Russia must choose between Assad and US, Tillerson says
- Author: Salvatore Jensen Apr 12, 2017,
Apr 12, 2017, 6:24
Until Trump ordered US missile strikes on a Syrian air base in response to the nerve gas attack that killed more than 80, the president had focused on defeating the Islamic State group and had shown no appetite for challenging Assad - and, by extension, his Russian supporter President Vladimir Putin. Putin said on Tuesday he believed Washington planned to launch more missile strikes, and that rebels were planning to stage chemical weapons attacks to provoke them.
Claims that the regime in Iraq in 2003 had weapons of mass destruction were never proven.
A meeting of the "likeminded" countries was hastily arranged on the sidelines of a Group of 7 industrialized economies in Italy, days after the US for the first time launched airstrikes against Syrian President Bashar Assad's forces.
Western countries have blamed Syria for the attack that killed some 80 people, but the Syrian government and its Russian allies deny involvement.
Western countries have been calling for Assad to leave power since 2011, the start of a civil war that has killed at least 400,000 people and created the world's worst refugee crisis.
Tillerson is traveling Tuesday to Moscow.
The U.S. missile strike increased expectations that Trump would adopt a tougher stance with respect to Russian Federation, and engage more actively in world affairs instead of following the more isolationist position associated with some of his advisers.
The president's daughter recently began an official role at the White House. Tillerson said it is clear the US sees no role for Assad in Syria's future, given that he had lost legitimacy.
The visit also comes amid an FBI investigation into whether Russian Federation potentially colluded with Trump's campaign to influence the USA election.
At the White House Monday, spokesman Sean Spicer insisted not much had changed.
"We can't let this happen again". "Or Russia can maintain its alliance" with Syria and Iran.
Syria has always denied using barrel bombs, though their use has been widely recorded by United Nations investigators.
Russian President Vladimir Putin's snub of Secretary of State Rex Tillerson is a "pretty smart PR stunt for both sides", MSNBC host Joe Scarborough says. "Then you realize", she said on CNN.
Tillerson answered a question about effecting regime change by saying the US was organizing a coalition to do just that. He hoped that with Russia's influence in Syria, they could cooperate in fighting the Islamic State.
With tensions boiling, the newly-minted Secretary - who had never served in government or practiced global diplomacy prior to his confirmation - must avoid further escalating conflict with the Russian diplomat while still advocating for the U.S.'s agenda, experts said.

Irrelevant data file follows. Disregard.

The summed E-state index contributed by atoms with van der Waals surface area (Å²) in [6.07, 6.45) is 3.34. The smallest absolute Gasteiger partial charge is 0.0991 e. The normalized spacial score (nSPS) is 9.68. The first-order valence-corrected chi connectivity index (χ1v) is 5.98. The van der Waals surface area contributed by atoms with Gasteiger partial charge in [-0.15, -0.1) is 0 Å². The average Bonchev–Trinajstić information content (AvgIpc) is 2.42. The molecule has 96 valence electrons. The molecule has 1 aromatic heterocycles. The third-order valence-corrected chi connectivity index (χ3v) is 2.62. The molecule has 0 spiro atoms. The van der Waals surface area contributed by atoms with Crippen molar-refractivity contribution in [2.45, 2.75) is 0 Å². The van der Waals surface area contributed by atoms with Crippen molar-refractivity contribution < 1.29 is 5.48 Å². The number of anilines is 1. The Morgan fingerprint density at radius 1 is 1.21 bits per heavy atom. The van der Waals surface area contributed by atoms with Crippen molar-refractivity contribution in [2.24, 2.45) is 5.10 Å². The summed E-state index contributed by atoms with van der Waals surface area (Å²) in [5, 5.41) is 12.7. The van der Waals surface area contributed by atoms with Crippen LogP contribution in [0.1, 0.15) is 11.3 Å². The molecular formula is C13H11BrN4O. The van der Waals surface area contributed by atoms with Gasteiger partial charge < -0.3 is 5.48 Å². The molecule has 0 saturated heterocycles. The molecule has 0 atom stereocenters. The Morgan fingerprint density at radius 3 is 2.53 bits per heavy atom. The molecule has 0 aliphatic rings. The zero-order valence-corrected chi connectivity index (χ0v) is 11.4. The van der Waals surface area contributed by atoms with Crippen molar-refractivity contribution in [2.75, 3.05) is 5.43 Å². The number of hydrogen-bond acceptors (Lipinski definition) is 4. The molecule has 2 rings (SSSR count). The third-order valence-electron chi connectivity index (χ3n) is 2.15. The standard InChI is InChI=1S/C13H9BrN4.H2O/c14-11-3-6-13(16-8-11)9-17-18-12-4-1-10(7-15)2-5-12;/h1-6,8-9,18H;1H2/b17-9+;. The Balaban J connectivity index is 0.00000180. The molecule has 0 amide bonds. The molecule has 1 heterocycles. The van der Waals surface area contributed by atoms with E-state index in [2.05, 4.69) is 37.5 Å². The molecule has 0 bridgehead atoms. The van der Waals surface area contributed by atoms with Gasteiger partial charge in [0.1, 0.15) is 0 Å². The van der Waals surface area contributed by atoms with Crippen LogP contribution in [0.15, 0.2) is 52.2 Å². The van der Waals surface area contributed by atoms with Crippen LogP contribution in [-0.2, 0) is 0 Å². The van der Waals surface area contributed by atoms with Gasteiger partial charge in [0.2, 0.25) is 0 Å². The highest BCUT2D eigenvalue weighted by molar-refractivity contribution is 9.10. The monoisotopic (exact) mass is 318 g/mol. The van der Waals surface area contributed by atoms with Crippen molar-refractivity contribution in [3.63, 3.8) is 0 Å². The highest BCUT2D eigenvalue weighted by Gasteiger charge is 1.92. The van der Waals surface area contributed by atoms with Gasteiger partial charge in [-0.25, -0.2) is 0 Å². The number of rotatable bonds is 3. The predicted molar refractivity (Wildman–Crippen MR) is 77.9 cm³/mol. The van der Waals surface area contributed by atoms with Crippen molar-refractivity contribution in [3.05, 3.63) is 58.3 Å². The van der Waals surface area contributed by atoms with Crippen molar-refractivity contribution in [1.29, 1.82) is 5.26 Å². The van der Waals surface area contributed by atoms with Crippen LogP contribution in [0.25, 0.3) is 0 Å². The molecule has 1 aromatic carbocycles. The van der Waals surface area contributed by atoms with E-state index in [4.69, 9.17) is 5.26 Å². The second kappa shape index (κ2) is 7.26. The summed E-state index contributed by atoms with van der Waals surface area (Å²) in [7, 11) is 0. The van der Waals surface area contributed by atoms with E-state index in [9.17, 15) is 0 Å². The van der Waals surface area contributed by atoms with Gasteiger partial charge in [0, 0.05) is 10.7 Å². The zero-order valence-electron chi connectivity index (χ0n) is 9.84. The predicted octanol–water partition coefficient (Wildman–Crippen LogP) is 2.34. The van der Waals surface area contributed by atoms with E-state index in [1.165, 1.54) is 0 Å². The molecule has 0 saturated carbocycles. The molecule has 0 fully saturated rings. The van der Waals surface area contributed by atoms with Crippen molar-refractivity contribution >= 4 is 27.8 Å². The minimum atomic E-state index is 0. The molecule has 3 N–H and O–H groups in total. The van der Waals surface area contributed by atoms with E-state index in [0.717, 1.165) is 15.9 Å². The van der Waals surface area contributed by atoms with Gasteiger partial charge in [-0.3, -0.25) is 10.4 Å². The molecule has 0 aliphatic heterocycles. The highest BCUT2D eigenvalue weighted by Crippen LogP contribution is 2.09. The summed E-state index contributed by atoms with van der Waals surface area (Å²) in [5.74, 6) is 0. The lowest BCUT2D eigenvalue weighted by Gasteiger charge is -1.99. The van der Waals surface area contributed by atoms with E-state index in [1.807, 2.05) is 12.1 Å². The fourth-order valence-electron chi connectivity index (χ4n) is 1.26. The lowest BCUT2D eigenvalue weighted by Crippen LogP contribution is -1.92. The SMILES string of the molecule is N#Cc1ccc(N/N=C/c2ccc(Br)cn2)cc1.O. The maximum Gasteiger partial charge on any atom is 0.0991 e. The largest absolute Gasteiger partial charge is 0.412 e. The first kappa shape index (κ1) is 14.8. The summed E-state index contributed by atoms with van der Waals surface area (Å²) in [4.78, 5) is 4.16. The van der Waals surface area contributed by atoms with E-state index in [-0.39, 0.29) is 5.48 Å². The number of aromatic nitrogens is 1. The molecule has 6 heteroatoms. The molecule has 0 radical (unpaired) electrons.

The U.S. official said the presence of the surveillance drone over the hospital couldn't have been a coincidence, and that Russian Federation must have known the chemical weapons attack was coming and that victims were seeking treatment.
Japan's Foreign Minister Fumio Kishida said he told Tillerson that Tokyo supports Washington in its push to "deter the spread and use of chemical weapons", and discussed the pressing North Korean nuclear threat.
"I hope that what the Russian government concludes is that they have aligned themselves with an unreliable partner in Bashar al-Assad", Tillerson said Tuesday at a meeting of G-7 foreign ministers in Lucca, Italy, shortly before he left for Russia.
The United States blamed President Bashar Assad's government and launched almost 60 cruise missiles on Friday at the Shayrat air base in the central province of Homs, where it claims the attack originated.
Leading up to the USA missile attack, Trump's administration had said that Assad's future was up to the Syrian people. And while ISIS has used some chemical weapons, such as mustard gas, there's no evidence that this attack "involved chemicals in ISIS's possession", the White House says.
Such clarity on Assad's future isn't shared by Russian Federation, which insists that Syria's leadership can not be a matter for outside powers.
The other G-7 members - Germany, France, Britain, Canada, Japan and current president Italy - are also trying to grasp what the US administration's foreign policy is, amid conflicting signals from Washington.
The G7, which groups Britain, Canada, France, Germany, Italy, Japan and the United States, has vowed to send a "clear and coordinated message" to Moscow through Tillerson, who will meet with his Russian counterpart Sergei Lavrov.
The trip is the most sensitive to date for Tillerson.